Newspaper article The Evening Standard (London, England)

Amla: Conditions Will Allow Hosts to Cause Australia Problems in the Ashes; EXCLUSIVE

Newspaper article The Evening Standard (London, England)

Amla: Conditions Will Allow Hosts to Cause Australia Problems in the Ashes; EXCLUSIVE

Article excerpt

Byline: Mihir Bose

GIVEN the chaos surrounding English cricket, there are few people who believe Australia will be handing over the Ashes at the end of this summer.

Peter Moores was sacked last week after England could only draw 1-1 against a West Indies side labelled "mediocre" by incoming ECB chairman Colin Graves before the three-match series. Clearly, the task for whoever is head coach come the first Ashes Test in Cardiff on July 8 is huge.

However, South Africa captain Hashim Amla does not think the tourists will get an easy ride.

"I can see England doing well against Australia," says the man leading the world's top Test team. "With a lot more bowler-friendly conditions in England, hopefully, it will be a good series. At the top of cricket it is us and Australia but England at home are quite a good team. To win they will have to bat well and do well in all the disciplines. Jimmy Anderson and Stuart Broad are still very good bowlers and both have troubled me at different times.

"Anderson has done better over a longer period of time. The conditions in England certainly suit him and his style of swinging the ball. A wonderful swing bowler, in the last few years, he has certainly been one of the top seam bowlers in the world along with Dale Steyn, Mitchell Johnson, Vernon Philander. Broad is a little different. He has pace and produces great spells."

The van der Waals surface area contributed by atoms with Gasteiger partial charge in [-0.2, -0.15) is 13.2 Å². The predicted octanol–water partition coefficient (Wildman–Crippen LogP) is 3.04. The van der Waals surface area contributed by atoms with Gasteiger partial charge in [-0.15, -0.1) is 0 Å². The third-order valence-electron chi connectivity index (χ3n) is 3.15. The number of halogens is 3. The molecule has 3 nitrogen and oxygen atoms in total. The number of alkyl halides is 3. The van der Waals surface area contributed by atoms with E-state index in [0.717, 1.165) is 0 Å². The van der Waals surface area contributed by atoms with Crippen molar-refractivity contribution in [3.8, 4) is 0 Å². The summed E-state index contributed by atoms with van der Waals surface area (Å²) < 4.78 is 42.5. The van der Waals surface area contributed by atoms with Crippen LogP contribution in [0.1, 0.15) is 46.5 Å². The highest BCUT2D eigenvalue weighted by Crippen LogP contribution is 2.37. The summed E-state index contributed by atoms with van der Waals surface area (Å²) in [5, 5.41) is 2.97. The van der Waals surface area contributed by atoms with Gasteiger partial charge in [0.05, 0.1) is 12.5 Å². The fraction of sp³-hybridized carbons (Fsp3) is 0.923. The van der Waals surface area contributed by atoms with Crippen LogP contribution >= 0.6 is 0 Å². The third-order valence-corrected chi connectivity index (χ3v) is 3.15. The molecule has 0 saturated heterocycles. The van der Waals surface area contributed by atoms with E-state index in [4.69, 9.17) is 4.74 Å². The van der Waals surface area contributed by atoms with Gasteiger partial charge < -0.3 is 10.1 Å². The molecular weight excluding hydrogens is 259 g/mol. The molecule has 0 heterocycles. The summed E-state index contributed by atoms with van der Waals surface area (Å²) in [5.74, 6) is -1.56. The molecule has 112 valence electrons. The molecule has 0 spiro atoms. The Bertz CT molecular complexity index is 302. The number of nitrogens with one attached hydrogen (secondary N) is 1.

So how good are Michael Clarke's Australia who won 2-1 in South Africa last year, a result that saw Graeme Smith retire? "They are a good team. It's a bit early to tell if they are as good as the team under Ricky Ponting. Then they had Shane Warne and Glenn McGrath, the two outstanding bowlers of their generation. Johnson is a different type of bowler to McGrath. McGrath bowled more in the good areas [and had spells of ]: 10 overs, seven runs, a couple of wickets. Johnson is a bit more attacking."

Smith's exit after that series led to Amla (right) becoming the country's first permanent non-white captain. During almost half a decade of apartheid, players such as Basil D'Oliveira had to leave South Africa to fulfil their dreams.

"We definitely think about the changes," says the 32-year-old Amla. …

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